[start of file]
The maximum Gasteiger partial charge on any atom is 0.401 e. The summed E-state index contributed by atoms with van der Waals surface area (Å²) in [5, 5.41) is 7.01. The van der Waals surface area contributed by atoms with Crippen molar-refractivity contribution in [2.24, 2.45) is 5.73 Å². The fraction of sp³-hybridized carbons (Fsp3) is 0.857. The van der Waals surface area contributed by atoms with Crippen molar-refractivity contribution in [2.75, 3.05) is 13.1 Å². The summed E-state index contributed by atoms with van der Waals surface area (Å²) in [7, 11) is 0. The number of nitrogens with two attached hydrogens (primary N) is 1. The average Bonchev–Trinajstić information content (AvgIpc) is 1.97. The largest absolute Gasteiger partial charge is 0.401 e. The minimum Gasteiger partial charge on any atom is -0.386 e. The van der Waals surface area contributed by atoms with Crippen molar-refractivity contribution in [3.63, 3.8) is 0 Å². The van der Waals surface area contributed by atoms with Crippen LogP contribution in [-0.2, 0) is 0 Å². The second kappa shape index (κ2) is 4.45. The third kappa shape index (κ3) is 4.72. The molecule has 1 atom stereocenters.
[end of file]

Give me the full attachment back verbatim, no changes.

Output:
The maximum Gasteiger partial charge on any atom is 0.401 e. The summed E-state index contributed by atoms with van der Waals surface area (Å²) in [5, 5.41) is 7.01. The van der Waals surface area contributed by atoms with Crippen molar-refractivity contribution in [2.24, 2.45) is 5.73 Å². The fraction of sp³-hybridized carbons (Fsp3) is 0.857. The van der Waals surface area contributed by atoms with Crippen molar-refractivity contribution in [2.75, 3.05) is 13.1 Å². The summed E-state index contributed by atoms with van der Waals surface area (Å²) in [7, 11) is 0. The number of nitrogens with two attached hydrogens (primary N) is 1. The average Bonchev–Trinajstić information content (AvgIpc) is 1.97. The largest absolute Gasteiger partial charge is 0.401 e. The minimum Gasteiger partial charge on any atom is -0.386 e. The van der Waals surface area contributed by atoms with Crippen molar-refractivity contribution in [3.63, 3.8) is 0 Å². The van der Waals surface area contributed by atoms with Crippen LogP contribution in [-0.2, 0) is 0 Å². The second kappa shape index (κ2) is 4.45. The third kappa shape index (κ3) is 4.72. The molecule has 1 atom stereocenters.